America’s democratic ideal doesn’t work perfectly. Sometimes it doesn’t work at all, and in these cases it feeds our cynicism to the point where we’re tempted to conclude that the very possibility of true freedom is a sham. I know whereof I speak, because there are few people out there more soaked in bile than I am.
Still, this whole “marketplace of ideas” is a marvelous concept. Perhaps the most marvelous concept in history. Drawing on the Miltonian belief that if people are allowed to enter the agora and freely state their cases, then “the truth will out” (that is, an educated and informed citizenry will unerringly perceive the truth and that weaker ideas will be disregarded in favor of stronger ones), our nation’s founders crafted a Constitution that assured people the right to voice their opinions, free from government intrusion. Continue reading “Why isn’t Rush happy?: Limbaugh inadvertently illustrates democracy in action”
Part 2 of a series; Previously: What Bell Labs and French Intellectuals Can Tell Us About Cronkite and Couric
The Signal-to-Noise Journey of American Media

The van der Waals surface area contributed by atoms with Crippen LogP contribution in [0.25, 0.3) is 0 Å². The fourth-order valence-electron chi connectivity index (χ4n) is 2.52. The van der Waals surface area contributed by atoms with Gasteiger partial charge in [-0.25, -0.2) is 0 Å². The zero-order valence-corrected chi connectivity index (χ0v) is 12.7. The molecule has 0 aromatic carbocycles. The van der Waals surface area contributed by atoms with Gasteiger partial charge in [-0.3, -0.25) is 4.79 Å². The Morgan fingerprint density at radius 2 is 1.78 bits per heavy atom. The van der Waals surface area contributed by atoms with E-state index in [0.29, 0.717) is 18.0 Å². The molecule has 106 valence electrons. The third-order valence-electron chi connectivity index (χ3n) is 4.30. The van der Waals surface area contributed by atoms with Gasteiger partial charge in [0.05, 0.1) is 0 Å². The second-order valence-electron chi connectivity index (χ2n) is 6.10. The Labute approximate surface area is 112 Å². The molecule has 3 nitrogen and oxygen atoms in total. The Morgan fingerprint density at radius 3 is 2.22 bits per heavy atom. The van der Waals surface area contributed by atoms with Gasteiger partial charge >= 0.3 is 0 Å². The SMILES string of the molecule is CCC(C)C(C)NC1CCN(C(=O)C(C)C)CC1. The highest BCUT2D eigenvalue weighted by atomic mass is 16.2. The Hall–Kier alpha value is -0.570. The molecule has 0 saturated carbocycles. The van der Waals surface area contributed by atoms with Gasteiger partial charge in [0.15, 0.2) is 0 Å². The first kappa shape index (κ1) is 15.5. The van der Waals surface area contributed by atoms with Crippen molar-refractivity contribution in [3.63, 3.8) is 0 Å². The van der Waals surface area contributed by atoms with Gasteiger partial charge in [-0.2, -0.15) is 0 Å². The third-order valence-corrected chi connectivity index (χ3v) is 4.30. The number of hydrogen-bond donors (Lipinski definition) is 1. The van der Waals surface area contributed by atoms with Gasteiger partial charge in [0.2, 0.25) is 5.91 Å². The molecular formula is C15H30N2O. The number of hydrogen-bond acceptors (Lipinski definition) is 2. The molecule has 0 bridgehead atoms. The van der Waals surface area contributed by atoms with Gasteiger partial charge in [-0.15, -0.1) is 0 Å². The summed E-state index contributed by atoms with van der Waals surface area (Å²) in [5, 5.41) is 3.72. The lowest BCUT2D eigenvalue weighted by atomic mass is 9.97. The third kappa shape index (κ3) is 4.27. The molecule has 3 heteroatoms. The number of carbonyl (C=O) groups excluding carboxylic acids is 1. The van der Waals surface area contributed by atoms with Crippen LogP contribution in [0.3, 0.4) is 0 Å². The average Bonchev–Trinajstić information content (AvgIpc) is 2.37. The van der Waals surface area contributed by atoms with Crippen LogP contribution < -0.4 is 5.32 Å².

The 20th Century represented a Golden Age of Institutional Journalism. The Yellow Journalism wars of the late 19th Century gave way to a more responsible mode of reporting built on ethical and professional codes that encouraged fairness and “objectivity.” (Granted, these concepts, like their bastard cousin “balance,” are not wholly unproblematic. Still, they represented a far better way of conducting journalism than we had seen before.) It’s probably not idealizing too much to assert that reporting in the Cronkite Era, for instance, was characterized by a commitment to rise above partisanship and manipulation. The journalist was expected to hold him/herself to a higher standard and to serve the public interest. These professionals – and I have met a few who are more than worthy of the title – believed they had a duty to search for the facts and to present them in a fashion that was as free of bias as possible.
In other words, their careers, like that of Claude Shannon, were devoted to maximizing the signal in the system – the system here being the “marketplace of ideas.” Continue reading “Why American media has such a signal-to-noise problem, pt. 2”
Our old friend and colleague Martin Bosworth offered up a thoughtful take on science and faith a few days ago and his thesis has been percolating in my mind ever since. In this post he describes himself as experiencing a “spiritual crisis.” No doubt he’s in one of those deep periods of self-reflection that I experience from time to time, although he seems way too lucid for the word “crisis.” In any case, since he posted these thoughts to a public forum and promoted them a bit, I think it’s fair to conclude that he’s inviting conversation. As such, I thought I might take a few moments here to, well, conversate.
Let me begin by noting that Boz doesn’t need anybody’s approval to believe what he believes or to live his life as he sees fit. Continue reading “Science and faith: a reply to Martin Bosworth”